Obama bill goes furthest to refom ethics and lobbying
Senator Barack Obama (D-IL) today introduced legislation that would create an Office of Public Integrity to include an independent ethics enforcement commission that would govern the behavior of lobbyists and Members of Congress and staff. “We believe that this legislation would do more to reform ethics and lobbying than any other piece of legislation introduced thus far because it goes to the heart of the problem: enforcement,” said Common Cause President Chellie Pingree.
Better rules for privately funded Congressional travel and lobbyist disclosure are sorely needed, but unless Congress fundamentally reforms the ineffective ethics process any new rules will mean little. Much of what has come to light as a result of the Jack Abramoff investigation violated existing Congressional rules. It is largely because of a shameful lack of enforcement of these rules that this scandal now consumes Congress.
By creating an independent ethics enforcement commission within the Office of Public Integrity, Congress would simply be mirroring systems that exist in many state legislatures around the country. Just this week, the Tennessee state legislature agreed to create an independent ethics commission in response to corruption scandals, joining more than 30 states that have recognized the effectiveness and public credibility of independent oversight.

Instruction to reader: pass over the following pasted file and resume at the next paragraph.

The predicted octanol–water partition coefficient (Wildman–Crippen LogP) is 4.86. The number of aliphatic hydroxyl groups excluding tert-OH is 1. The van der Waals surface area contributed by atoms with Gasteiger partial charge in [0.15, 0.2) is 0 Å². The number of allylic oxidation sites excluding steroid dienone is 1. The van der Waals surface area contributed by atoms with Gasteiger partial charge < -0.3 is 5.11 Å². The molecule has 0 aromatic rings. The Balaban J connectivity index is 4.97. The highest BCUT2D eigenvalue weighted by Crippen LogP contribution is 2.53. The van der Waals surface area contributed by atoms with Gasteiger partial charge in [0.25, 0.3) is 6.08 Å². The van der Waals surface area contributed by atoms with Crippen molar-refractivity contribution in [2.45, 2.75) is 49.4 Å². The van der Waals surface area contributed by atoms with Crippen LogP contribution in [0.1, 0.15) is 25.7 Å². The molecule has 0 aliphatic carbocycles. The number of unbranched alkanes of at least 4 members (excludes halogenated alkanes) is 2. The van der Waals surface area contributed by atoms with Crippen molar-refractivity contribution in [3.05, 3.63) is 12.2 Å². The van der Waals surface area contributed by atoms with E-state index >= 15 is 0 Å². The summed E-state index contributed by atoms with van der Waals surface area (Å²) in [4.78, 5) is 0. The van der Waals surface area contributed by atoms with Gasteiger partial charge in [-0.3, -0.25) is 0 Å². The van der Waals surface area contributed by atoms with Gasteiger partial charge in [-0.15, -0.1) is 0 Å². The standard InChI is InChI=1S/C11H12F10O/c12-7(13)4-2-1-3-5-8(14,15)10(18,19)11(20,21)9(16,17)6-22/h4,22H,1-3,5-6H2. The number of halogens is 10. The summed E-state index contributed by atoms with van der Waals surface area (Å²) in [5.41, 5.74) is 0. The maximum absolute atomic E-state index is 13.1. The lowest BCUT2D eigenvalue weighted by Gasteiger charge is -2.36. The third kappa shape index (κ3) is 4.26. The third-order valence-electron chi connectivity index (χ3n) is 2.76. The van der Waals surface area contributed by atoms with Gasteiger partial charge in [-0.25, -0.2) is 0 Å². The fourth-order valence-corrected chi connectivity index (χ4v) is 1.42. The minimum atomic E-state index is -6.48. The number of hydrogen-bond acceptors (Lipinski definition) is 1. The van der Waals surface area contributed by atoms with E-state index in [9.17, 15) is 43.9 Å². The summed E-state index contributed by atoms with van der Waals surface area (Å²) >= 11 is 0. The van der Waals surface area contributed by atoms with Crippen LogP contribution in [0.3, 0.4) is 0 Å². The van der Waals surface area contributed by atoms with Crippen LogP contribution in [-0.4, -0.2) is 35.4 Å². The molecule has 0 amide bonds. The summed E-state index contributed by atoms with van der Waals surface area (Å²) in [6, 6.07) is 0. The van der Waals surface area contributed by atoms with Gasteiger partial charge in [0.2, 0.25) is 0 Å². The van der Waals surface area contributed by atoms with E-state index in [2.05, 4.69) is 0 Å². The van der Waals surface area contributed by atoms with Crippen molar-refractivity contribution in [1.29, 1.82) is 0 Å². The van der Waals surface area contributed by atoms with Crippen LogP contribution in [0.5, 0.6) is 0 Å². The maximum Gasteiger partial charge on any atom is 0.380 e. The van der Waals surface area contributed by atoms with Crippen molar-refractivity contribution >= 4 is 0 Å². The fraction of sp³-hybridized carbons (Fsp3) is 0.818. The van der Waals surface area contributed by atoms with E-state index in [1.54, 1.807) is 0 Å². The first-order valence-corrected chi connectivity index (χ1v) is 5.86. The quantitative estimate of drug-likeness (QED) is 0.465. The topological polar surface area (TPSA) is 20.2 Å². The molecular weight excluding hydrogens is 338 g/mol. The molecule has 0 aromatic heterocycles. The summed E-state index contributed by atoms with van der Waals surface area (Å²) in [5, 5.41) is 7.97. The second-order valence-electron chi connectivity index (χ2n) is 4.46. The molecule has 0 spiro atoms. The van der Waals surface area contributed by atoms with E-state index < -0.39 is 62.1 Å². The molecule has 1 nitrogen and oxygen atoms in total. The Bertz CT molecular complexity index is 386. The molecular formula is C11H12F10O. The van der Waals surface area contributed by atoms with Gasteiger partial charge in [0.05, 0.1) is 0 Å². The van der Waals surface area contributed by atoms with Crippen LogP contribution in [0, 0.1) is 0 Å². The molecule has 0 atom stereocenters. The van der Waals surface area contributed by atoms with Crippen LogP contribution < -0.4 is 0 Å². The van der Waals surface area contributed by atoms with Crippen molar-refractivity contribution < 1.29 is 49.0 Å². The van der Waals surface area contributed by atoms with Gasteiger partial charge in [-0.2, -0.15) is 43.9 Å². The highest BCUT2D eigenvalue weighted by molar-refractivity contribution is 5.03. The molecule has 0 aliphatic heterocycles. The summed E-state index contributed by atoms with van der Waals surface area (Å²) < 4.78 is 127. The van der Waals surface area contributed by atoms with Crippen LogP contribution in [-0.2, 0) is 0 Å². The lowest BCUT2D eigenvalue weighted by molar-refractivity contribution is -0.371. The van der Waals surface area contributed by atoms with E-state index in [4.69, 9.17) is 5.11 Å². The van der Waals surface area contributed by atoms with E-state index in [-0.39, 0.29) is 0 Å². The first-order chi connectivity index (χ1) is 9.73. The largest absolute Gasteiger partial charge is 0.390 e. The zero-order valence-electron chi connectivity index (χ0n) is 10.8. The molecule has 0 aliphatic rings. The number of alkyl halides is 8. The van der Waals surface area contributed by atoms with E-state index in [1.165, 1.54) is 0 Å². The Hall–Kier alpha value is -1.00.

One virtue of an independent body is that Members of Congress would not be forced to investigate their colleagues, a practice that they have been loathe to do, and is rife with conflict. Oversight by a panel of distinguished, unbiased citizens, such as retired judges or former Members of Congress, would help restore public confidence in Congress’ ability to effectively enforce its own rules. The commission could accept complaints from any U.S. citizen and conduct investigations based on the merits of the complaint, not politics.
“We recognize how difficult it will be for Members of Congress to accept oversight from an independent agency and applaud Senator Obama’s courageous leadership in introducing this legislation,” Pingree said. “It is our firm belief that, like many state legislatures around the country, Congress will come to appreciate and value an independent ethics enforcement commission and the unbiased oversight it offers.”
Common Cause will engage its 300,000 members and supporters in an effort to reach out to Members of Congress from both parties to make this bill a truly bipartisan legislative proposal.